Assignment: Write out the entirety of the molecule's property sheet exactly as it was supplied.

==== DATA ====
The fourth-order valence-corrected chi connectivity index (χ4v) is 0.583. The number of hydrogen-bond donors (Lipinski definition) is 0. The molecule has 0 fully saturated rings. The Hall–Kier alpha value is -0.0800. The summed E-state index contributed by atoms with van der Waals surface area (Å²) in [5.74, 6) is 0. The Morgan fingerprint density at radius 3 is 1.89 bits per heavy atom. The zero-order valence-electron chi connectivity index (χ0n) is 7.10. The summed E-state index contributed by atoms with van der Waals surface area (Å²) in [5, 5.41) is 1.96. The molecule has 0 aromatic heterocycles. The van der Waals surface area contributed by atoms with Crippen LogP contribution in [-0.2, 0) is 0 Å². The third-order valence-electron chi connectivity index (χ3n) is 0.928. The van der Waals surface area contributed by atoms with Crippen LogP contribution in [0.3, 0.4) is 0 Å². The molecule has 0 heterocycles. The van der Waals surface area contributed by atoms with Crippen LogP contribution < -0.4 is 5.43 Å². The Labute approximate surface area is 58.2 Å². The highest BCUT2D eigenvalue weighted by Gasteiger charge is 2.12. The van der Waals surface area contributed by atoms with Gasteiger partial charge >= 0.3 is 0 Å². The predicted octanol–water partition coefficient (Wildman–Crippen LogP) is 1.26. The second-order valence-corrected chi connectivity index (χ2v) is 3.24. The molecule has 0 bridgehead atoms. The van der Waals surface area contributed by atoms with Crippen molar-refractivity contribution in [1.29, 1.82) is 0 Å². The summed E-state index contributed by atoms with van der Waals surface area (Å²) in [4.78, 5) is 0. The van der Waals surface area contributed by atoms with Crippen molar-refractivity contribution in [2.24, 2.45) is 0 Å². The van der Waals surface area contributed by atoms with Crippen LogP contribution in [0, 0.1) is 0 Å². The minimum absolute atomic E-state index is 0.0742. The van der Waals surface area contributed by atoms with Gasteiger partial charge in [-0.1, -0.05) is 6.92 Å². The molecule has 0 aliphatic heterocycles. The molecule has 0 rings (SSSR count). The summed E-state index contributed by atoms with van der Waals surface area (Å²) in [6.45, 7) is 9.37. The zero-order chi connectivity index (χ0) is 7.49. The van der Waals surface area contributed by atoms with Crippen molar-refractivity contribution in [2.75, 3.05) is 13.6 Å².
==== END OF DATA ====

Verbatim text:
The fourth-order valence-corrected chi connectivity index (χ4v) is 0.583. The number of hydrogen-bond donors (Lipinski definition) is 0. The molecule has 0 fully saturated rings. The Hall–Kier alpha value is -0.0800. The summed E-state index contributed by atoms with van der Waals surface area (Å²) in [5.74, 6) is 0. The Morgan fingerprint density at radius 3 is 1.89 bits per heavy atom. The zero-order valence-electron chi connectivity index (χ0n) is 7.10. The summed E-state index contributed by atoms with van der Waals surface area (Å²) in [5, 5.41) is 1.96. The molecule has 0 aromatic heterocycles. The van der Waals surface area contributed by atoms with Crippen LogP contribution in [-0.2, 0) is 0 Å². The third-order valence-electron chi connectivity index (χ3n) is 0.928. The van der Waals surface area contributed by atoms with Crippen LogP contribution in [0.3, 0.4) is 0 Å². The molecule has 0 heterocycles. The van der Waals surface area contributed by atoms with Crippen LogP contribution < -0.4 is 5.43 Å². The Labute approximate surface area is 58.2 Å². The highest BCUT2D eigenvalue weighted by Gasteiger charge is 2.12. The van der Waals surface area contributed by atoms with Gasteiger partial charge >= 0.3 is 0 Å². The predicted octanol–water partition coefficient (Wildman–Crippen LogP) is 1.26. The second-order valence-corrected chi connectivity index (χ2v) is 3.24. The molecule has 0 bridgehead atoms. The van der Waals surface area contributed by atoms with Crippen molar-refractivity contribution in [1.29, 1.82) is 0 Å². The summed E-state index contributed by atoms with van der Waals surface area (Å²) in [4.78, 5) is 0. The van der Waals surface area contributed by atoms with Crippen molar-refractivity contribution in [2.24, 2.45) is 0 Å². The van der Waals surface area contributed by atoms with Crippen LogP contribution in [0, 0.1) is 0 Å². The minimum absolute atomic E-state index is 0.0742. The van der Waals surface area contributed by atoms with Gasteiger partial charge in [-0.1, -0.05) is 6.92 Å². The molecule has 0 aliphatic heterocycles. The molecule has 0 rings (SSSR count). The summed E-state index contributed by atoms with van der Waals surface area (Å²) in [6.45, 7) is 9.37. The zero-order chi connectivity index (χ0) is 7.49. The van der Waals surface area contributed by atoms with Crippen molar-refractivity contribution in [2.75, 3.05) is 13.6 Å².